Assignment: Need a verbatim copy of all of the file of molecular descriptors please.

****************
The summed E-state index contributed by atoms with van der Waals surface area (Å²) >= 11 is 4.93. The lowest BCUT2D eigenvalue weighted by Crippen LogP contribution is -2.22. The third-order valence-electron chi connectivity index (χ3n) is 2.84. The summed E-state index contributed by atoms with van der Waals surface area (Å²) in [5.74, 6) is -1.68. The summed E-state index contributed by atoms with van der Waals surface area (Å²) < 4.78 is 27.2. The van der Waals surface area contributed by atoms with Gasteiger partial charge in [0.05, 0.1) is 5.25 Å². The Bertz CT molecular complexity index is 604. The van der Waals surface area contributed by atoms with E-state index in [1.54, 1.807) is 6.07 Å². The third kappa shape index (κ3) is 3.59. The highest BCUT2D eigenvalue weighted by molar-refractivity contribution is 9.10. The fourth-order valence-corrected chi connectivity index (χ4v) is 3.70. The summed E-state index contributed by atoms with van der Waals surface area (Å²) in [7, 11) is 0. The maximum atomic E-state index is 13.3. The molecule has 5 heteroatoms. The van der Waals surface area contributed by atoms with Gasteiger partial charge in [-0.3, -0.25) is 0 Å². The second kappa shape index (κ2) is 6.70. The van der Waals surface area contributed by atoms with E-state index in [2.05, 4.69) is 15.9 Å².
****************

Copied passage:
The summed E-state index contributed by atoms with van der Waals surface area (Å²) >= 11 is 4.93. The lowest BCUT2D eigenvalue weighted by Crippen LogP contribution is -2.22. The third-order valence-electron chi connectivity index (χ3n) is 2.84. The summed E-state index contributed by atoms with van der Waals surface area (Å²) in [5.74, 6) is -1.68. The summed E-state index contributed by atoms with van der Waals surface area (Å²) < 4.78 is 27.2. The van der Waals surface area contributed by atoms with Gasteiger partial charge in [0.05, 0.1) is 5.25 Å². The Bertz CT molecular complexity index is 604. The van der Waals surface area contributed by atoms with E-state index in [1.54, 1.807) is 6.07 Å². The third kappa shape index (κ3) is 3.59. The highest BCUT2D eigenvalue weighted by molar-refractivity contribution is 9.10. The fourth-order valence-corrected chi connectivity index (χ4v) is 3.70. The summed E-state index contributed by atoms with van der Waals surface area (Å²) in [7, 11) is 0. The maximum atomic E-state index is 13.3. The molecule has 5 heteroatoms. The van der Waals surface area contributed by atoms with Gasteiger partial charge in [-0.3, -0.25) is 0 Å². The second kappa shape index (κ2) is 6.70. The van der Waals surface area contributed by atoms with E-state index in [2.05, 4.69) is 15.9 Å².